No empire long endures, even if few anticipate their demise. As COVID reduces to tatters the illusion of US exceptionalism, anthropologist Wade Davis tells the story of the American century.
Like the assassination of Archduke Ferdinand in 1914, or the ascent of Adolph Hitler in 1933, the COVID pandemic will be remembered as a moment that shifted the course of history.
The reputation and international standing of the United States is in tatters. With more 2000 people a day dying at the height of the crisis, Americans found themselves living in a failed state; their dysfunctional government largely responsible for death rates that added a tragic coda to America’s claim to supremacy in the world.
In this talk, award-winning anthropologist and National Geographic explorer-in-residence Wade Davis will tell the story of the nation’s astonishing rise to the status of global superpower.
From its astonishing emergence as “the arsenal of democracy” in WWII – during which a single Detroit factory produced more tanks than the entire Third Reich – and through the boom in living standards that followed, to the nation’s present day malaise of inequality, atomisation and populism, Wade will bring an anthropologist’s clarity of perspective and a storyteller’s eloquence to bear on the most important story of the 20th century.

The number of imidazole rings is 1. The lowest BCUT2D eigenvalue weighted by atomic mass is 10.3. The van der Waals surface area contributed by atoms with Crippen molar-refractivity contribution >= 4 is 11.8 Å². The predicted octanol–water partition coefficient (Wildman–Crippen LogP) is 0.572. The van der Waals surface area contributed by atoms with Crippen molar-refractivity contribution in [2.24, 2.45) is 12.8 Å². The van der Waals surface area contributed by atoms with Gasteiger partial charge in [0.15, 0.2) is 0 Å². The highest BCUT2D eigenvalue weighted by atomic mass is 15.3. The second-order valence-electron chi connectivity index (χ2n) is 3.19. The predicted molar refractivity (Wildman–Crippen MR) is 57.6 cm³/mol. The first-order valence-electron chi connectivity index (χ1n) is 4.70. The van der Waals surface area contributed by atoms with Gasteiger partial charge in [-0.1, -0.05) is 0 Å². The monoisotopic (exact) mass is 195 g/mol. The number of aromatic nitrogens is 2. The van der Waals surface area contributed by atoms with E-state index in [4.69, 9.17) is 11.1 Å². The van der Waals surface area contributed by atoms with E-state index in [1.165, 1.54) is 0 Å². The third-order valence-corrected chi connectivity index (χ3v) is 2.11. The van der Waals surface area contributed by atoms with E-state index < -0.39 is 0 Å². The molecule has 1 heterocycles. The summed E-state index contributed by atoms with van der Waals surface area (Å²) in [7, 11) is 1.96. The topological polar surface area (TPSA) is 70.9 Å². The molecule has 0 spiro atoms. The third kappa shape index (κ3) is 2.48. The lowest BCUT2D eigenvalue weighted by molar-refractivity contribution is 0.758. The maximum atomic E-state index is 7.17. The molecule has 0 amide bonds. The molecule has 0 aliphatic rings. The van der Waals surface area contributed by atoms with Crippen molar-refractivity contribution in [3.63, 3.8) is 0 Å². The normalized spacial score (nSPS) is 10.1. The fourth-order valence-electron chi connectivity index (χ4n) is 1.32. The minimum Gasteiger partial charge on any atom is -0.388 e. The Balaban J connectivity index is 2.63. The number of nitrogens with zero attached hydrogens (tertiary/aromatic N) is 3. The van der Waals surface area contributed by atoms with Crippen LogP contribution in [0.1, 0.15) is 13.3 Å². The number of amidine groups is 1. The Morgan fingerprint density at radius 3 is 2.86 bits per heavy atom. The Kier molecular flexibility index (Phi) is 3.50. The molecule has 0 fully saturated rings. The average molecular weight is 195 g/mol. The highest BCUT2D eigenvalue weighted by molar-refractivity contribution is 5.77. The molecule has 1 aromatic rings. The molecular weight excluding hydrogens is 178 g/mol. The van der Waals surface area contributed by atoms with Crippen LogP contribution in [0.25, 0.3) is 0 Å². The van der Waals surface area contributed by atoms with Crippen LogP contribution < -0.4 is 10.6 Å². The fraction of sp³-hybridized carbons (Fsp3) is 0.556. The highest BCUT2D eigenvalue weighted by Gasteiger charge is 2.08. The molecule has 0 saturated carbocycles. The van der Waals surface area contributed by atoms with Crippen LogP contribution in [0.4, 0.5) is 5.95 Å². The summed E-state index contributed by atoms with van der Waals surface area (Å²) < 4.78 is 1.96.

The end of American exceptionalism and the passing of the torch to China is no occasion for celebration, no time to gloat. American ideals, as celebrated by Madison and Monroe, Lincoln, Roosevelt, and Kennedy, at one time inspired and gave hope to millions. Soon we may long for the best years of the American century: do not miss this elegy by one of the most renowned and accomplished scholars of our time.